A small interior pocket called Kumbanad is famous for having at least one branch of almost all major banks and some  <span class='webrupee'>₹</span>5,400 crore as deposits, most of it funded by emigrants from West Asia, US and Singapore.
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A small interior pocket called Kumbanad is famous for having at least one branch of almost all major banks and some 5,400 crore as deposits, most of it funded by emigrants from West Asia, US and Singapore. (Nidheesh M.K./Mint)

History helped, the report said. “Even though its consumption-related poverty was among the highest in India, Kerala already led in human development in 1956 when it was reconstituted as a new Indian state. Long-standing social movements against caste divisions, its culture (including matrilineal inheritance in certain communities), and openness to foreign influences (including missionary-led education) all helped," it said.

“But history is not all," it added. “Much of Kerala’s spectacular achievements came after the mid-1950s. Adult literacy has risen from around 50% in 1950 to more than 90% now and life expectancy at birth from 44 years to 74 years."

Clearly, religious and caste issues may have driven the discussion on Kerala polls but did not consume it altogether.

“The basic emphasis on health and education goes back to the E.M.S. Namboodiripad-led government in 1957, that probably gathered momentum in the later Marxist governments in the 70s," said Narendar Pani, a writer, political analyst and faculty at the National Institute of Advanced Studies. “Then, it became true of all the parties (in the state). That’s a very strong tradition in Kerala. It’s a tradition which also makes it very clear that health is something that has to be managed not through insurance but through state investment," he said.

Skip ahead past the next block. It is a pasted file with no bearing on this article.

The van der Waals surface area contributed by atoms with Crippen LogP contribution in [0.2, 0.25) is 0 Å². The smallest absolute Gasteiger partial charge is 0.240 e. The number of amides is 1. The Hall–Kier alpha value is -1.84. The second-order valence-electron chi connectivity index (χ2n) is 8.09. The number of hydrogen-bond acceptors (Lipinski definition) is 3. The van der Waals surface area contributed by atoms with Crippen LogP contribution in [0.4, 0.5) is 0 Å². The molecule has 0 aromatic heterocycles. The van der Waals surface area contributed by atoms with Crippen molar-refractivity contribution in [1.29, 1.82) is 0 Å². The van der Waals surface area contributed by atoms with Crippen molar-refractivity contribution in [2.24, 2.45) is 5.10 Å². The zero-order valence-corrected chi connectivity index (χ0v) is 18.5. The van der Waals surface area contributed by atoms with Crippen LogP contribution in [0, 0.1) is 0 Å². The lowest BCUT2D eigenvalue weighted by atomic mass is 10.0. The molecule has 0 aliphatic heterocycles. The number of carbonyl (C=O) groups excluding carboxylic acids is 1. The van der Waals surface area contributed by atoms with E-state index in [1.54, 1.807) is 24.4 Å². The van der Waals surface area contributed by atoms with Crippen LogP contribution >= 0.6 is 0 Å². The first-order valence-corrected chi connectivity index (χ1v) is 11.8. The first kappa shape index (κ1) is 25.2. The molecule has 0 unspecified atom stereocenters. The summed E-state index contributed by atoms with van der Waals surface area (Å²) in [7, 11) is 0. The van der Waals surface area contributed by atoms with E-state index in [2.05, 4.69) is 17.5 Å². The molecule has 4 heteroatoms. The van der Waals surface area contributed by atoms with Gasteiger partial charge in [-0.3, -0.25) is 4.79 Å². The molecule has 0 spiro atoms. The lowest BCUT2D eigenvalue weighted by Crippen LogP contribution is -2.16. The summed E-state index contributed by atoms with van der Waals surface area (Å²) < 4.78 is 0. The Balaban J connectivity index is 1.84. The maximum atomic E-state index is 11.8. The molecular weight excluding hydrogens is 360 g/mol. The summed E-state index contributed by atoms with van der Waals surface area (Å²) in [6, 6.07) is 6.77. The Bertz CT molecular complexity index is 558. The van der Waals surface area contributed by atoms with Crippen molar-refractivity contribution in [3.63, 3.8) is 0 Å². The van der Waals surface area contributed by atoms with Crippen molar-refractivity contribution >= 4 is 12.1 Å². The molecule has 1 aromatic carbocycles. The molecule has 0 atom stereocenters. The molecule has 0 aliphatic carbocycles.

Rise in expectations

In Pathanamthitta, the equations became more sharpened by the rise of private wealth too, said Uzhuvath. While the remittance economy fuelled the demand for better private hospitals and schools, the aspirations that came to be attached with public infrastructure rose too, he said.

Also read: Inside Jharkhand's Singhbhum, the worst constituency in India

Everything, from roadside hoardings to online posts, screams the amount of money each candidate has been able to spend on public infrastructure. To Veena George, some of the biggest talking points are the 1,328 crore marked for development projects in the constituency by the state government and the restoration of an almost extinct river called Varattar. For Antony, it is his last ten-year track record of development initiatives. As a keyword, development is inescapable.

“All politicians are competing to market their development," said Mathews. “The public will be pressured to learn that this much work has been done by this government over here. All candidates who have tragically failed to deliver on education and health have usually met with defeat in Pathanamthitta, no matter what their religious or caste affiliations may be," he said.

Pani puts it more bluntly: “It (health investments) is not a question of an incentive anymore. It is a question of punishment if you don’t."